"It’s looking at what other people are seeing from you," Belichick said. "I think every good team has tendencies. ... You look at it and say, ‘There they go again, there’s that same play happening again.’ So I don’t think those tendencies are necessarily a bad thing, but there’s a point where you want to have balance, and do things that complement them."
2) Production: This can be interpreted as judging players. Or judging play-calling. Or getting a better idea of where you're good and bad as an overall group. And yes, situational football plays into this one, too.
"What plays, how productive are they in certain situations," Belichick said. "If that play’s productive on first down, how productive is it on third down? Right side, left side, man coverage, zone coverage, all those things. ... To a certain extent, there may be things you want to build on, there may be things you want to subtract. So if you spend too much time getting out of it, maybe you have to refocus on something that’s more productive."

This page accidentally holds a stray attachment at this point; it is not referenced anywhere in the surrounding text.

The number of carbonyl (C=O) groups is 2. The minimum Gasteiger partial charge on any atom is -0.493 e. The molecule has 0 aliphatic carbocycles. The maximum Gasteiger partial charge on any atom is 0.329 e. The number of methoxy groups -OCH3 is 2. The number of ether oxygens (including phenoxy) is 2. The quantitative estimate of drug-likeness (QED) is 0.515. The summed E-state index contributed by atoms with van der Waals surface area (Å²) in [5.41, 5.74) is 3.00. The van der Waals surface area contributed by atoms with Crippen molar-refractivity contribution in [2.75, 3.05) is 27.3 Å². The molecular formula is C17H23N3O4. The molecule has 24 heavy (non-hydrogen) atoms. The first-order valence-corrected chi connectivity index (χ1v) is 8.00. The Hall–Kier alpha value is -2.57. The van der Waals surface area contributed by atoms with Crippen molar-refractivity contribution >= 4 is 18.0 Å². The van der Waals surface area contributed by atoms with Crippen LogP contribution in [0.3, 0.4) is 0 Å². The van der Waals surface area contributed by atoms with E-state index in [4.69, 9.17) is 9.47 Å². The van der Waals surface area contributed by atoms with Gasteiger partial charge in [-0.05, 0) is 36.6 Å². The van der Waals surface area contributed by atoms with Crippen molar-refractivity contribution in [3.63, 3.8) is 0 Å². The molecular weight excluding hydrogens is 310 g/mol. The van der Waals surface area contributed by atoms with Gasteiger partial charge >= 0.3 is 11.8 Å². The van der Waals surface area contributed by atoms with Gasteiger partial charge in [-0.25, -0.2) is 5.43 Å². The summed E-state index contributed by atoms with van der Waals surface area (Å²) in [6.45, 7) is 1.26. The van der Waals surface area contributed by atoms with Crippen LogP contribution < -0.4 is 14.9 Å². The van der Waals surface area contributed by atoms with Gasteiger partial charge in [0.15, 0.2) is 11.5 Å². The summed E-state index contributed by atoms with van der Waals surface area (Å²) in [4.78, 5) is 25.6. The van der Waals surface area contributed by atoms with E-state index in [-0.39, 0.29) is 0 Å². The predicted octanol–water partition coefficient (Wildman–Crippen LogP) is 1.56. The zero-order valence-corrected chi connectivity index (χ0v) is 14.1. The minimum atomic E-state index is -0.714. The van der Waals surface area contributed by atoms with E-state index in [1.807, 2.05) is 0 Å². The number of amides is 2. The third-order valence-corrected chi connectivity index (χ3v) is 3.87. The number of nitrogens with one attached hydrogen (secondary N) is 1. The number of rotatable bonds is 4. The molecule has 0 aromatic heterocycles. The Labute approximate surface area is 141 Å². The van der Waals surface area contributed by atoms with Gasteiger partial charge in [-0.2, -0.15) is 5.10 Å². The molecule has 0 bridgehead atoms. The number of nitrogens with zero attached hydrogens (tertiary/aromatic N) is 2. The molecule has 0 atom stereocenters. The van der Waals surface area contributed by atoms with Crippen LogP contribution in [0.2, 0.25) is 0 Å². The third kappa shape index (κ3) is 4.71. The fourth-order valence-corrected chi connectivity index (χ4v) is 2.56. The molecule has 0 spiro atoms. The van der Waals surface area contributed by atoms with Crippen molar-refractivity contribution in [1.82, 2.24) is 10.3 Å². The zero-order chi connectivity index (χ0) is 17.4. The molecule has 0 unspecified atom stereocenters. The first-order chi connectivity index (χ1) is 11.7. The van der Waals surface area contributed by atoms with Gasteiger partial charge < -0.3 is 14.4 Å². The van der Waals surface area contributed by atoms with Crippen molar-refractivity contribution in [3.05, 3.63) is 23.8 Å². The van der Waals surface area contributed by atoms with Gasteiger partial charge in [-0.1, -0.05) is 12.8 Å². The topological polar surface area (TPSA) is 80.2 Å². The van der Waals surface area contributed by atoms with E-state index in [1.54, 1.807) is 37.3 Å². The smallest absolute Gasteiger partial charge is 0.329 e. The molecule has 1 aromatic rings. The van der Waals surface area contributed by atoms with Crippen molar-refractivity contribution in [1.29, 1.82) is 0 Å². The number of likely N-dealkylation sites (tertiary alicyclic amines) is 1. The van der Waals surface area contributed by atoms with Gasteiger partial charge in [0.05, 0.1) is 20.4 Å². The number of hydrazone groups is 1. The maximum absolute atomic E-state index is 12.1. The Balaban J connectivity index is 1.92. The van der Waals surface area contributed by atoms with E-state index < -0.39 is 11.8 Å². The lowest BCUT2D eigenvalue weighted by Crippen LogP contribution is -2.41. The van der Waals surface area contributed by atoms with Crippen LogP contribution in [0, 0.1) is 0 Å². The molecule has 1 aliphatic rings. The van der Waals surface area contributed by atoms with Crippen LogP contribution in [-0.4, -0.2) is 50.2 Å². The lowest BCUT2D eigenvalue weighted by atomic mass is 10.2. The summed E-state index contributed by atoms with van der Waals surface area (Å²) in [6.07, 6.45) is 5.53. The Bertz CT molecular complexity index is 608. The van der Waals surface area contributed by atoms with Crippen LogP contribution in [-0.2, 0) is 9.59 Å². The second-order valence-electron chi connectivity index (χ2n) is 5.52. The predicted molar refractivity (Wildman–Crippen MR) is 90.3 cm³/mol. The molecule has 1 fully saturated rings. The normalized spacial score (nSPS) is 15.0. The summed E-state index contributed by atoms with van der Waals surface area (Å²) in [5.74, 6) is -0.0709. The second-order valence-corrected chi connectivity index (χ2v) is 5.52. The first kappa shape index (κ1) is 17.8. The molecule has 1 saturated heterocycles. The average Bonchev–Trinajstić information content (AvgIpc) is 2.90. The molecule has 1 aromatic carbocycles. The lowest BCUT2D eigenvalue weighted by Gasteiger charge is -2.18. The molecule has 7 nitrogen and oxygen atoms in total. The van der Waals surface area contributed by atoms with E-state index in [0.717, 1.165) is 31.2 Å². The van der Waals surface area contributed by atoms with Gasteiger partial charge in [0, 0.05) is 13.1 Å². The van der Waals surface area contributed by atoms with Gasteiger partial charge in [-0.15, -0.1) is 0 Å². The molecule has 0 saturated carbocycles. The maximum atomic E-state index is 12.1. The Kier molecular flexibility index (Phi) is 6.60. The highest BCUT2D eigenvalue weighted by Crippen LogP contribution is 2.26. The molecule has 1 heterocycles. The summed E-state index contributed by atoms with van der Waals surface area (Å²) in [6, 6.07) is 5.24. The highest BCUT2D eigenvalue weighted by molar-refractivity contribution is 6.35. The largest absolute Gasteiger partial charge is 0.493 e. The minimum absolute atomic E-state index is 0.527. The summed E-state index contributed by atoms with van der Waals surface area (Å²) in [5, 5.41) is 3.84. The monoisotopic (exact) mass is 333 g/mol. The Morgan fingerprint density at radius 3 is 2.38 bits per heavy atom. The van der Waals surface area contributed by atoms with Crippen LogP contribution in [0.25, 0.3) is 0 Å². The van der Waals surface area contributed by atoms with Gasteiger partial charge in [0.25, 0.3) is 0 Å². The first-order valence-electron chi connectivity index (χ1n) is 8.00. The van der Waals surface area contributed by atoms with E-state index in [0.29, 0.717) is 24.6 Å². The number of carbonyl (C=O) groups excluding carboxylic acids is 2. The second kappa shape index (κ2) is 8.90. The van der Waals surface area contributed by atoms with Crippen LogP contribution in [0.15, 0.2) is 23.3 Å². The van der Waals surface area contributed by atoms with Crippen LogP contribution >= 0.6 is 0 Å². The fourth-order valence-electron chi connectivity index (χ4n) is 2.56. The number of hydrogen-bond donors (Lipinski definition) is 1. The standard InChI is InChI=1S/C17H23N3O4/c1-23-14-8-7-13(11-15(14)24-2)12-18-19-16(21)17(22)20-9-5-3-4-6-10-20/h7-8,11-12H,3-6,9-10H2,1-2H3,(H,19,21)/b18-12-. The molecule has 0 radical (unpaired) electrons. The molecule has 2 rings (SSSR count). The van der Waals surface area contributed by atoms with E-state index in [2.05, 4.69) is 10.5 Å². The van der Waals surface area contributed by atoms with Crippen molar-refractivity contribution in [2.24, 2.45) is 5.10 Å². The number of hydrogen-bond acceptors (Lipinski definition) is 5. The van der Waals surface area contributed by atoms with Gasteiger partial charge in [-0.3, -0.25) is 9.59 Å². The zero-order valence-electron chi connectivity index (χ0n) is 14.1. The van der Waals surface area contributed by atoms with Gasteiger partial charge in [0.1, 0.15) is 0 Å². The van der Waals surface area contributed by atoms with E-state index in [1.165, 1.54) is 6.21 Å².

And then there's assessing that production in context. Which is to say, for example here, that maybe you throw out what happened when you were leading Tennessee 52-0 in the third quarter two weeks ago.
“You’ve got to be careful," Belichick said. "Yeah, these plays were good, but they obviously didn’t really matter one way or the other, offensively or defensively. Some of those plays were kind of throwaway plays. And some of it was a factor of the weather, too.
"I think in some games, some of the plays that happened in that game, put them on a different field and I don’t know if they would have turned out the same way. Both ways. Chris Johnson’s long run, I don’t know if it’s a good field we miss that many tackles."
OK, so how do coaches take all of everything that's happened into account. Coaching software has made it much easier. You can filter through almost anything imaginable efficiently now.
And during the bye week, all that stuff sure gets a workout.